Tax equalisation

Produced by Tolley

The following Employment Tax guidance note Produced by Tolley provides comprehensive and up to date tax information covering:

  • Tax equalisation
  • Introduction
  • In practice
  • The employee’s earnings
  • Record-keeping
  • Amounts payable to HMRC
  • Social security (NIC) liabilities
  • Equalisation and double tax deductions
  • Tax protection
  • Tax equalisation problems in practice

Tax equalisation


Tax equalisation is widely used by multi-national companies or group moving employees from one country to another. It is not a statutory concept but is an arrangement between an employer and employee.

The idea behind tax equalisation is that an employee accepting an assignment somewhere other than in his home country should neither be better off nor worse off from a tax perspective as the result of the move. The individual will continue to be subject to an equivalent level of tax as if he had remained in his home country. The system can apply to those leaving the UK and to those coming to the UK.

A similar system can cover social security contributions, though this is relatively rare as many expatriates remain in their home country social security regimes and are exempt in the host state, in which case there is no need to equalise the net earnings arising from applying the two countries’ contribution rates. Further, a higher level of contributions will generally generate a higher entitlement to state benefits such as a pension in retirement and the employer may be less inclined to protect an employee against higher costs if higher benefits are received in consequence.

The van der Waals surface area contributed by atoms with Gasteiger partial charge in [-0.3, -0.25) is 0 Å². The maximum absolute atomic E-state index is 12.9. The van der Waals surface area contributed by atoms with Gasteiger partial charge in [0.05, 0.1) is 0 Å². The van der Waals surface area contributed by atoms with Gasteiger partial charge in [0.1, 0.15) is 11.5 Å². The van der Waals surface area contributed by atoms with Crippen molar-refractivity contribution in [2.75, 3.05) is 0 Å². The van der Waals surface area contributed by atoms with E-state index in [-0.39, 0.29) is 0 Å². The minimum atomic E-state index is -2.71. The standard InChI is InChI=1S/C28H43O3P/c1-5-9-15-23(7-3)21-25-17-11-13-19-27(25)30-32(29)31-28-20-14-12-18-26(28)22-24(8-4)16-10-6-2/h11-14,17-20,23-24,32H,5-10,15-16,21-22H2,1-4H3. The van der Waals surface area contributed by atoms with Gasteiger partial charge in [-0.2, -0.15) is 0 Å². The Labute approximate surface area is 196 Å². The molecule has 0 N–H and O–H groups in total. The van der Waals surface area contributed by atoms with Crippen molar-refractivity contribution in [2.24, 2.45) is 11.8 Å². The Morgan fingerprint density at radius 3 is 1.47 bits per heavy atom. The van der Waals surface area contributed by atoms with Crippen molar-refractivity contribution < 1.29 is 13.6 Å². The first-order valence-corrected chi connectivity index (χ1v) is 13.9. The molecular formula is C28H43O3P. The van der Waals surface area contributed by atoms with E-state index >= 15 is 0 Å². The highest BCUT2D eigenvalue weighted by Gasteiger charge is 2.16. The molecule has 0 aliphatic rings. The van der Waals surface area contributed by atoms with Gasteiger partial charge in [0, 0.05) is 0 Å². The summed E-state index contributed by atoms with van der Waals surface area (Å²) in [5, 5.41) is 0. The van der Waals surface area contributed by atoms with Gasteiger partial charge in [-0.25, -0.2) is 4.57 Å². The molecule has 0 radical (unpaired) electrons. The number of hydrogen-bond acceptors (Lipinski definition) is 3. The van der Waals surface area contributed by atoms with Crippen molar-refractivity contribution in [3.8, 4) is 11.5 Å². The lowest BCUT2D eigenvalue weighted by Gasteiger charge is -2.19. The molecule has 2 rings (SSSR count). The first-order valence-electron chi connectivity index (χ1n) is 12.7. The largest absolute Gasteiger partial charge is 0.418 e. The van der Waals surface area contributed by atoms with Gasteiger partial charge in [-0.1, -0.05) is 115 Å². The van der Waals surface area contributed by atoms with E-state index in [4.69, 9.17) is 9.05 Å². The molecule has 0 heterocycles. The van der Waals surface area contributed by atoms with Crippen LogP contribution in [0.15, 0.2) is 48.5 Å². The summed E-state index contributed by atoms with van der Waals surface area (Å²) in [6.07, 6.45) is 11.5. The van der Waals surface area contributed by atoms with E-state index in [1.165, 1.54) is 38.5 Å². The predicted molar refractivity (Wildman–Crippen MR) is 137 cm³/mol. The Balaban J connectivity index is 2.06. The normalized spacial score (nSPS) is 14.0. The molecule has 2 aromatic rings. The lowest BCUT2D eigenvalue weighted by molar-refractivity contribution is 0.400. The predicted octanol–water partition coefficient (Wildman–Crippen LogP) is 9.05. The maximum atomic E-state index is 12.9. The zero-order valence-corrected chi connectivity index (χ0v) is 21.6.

The main advantage of tax equalisation as a tool in facilitating international assignments is that the risk of higher rates of tax and, sometimes, social security contributions in the country of assignment is carried by the employer rather than the employee. This removes an important potential source of financial anxiety that an employee might face in deciding whether to take up an offer to work overseas.

HMRC is aware of the popularity of tax equalisation arrangements and offers specific guidance (see HS212) for employers and advisers preparing self-assessment returns for tax-equalised employees as well as modified PAYE arrangements for tax-equalised employees (see the section on ‘Amounts payable to HMRC’ below).

In practice

There are various ways in which the process can be carried out but the arrangement should always

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